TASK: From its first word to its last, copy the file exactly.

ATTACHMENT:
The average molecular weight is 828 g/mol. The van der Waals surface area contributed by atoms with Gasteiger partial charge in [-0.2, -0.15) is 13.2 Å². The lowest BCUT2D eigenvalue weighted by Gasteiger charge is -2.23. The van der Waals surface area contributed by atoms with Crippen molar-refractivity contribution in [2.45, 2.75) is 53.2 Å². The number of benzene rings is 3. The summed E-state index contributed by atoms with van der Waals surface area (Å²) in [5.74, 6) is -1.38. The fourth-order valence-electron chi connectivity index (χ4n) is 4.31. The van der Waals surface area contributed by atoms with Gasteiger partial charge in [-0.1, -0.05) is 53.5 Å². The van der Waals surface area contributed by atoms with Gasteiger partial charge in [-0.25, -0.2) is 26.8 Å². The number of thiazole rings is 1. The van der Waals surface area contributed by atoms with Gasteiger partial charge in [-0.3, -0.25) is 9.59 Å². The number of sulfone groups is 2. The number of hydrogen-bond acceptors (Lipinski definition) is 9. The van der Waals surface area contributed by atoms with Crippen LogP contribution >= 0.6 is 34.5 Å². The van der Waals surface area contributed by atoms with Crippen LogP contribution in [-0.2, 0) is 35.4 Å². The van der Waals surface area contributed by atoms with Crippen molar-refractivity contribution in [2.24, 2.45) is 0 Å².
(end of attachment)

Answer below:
The average molecular weight is 828 g/mol. The van der Waals surface area contributed by atoms with Gasteiger partial charge in [-0.2, -0.15) is 13.2 Å². The lowest BCUT2D eigenvalue weighted by Gasteiger charge is -2.23. The van der Waals surface area contributed by atoms with Crippen molar-refractivity contribution in [2.45, 2.75) is 53.2 Å². The number of benzene rings is 3. The summed E-state index contributed by atoms with van der Waals surface area (Å²) in [5.74, 6) is -1.38. The fourth-order valence-electron chi connectivity index (χ4n) is 4.31. The van der Waals surface area contributed by atoms with Gasteiger partial charge in [-0.1, -0.05) is 53.5 Å². The van der Waals surface area contributed by atoms with Gasteiger partial charge in [-0.25, -0.2) is 26.8 Å². The number of thiazole rings is 1. The van der Waals surface area contributed by atoms with Gasteiger partial charge in [-0.3, -0.25) is 9.59 Å². The number of sulfone groups is 2. The number of hydrogen-bond acceptors (Lipinski definition) is 9. The van der Waals surface area contributed by atoms with Crippen LogP contribution >= 0.6 is 34.5 Å². The van der Waals surface area contributed by atoms with Crippen LogP contribution in [-0.2, 0) is 35.4 Å². The van der Waals surface area contributed by atoms with Crippen molar-refractivity contribution in [2.24, 2.45) is 0 Å².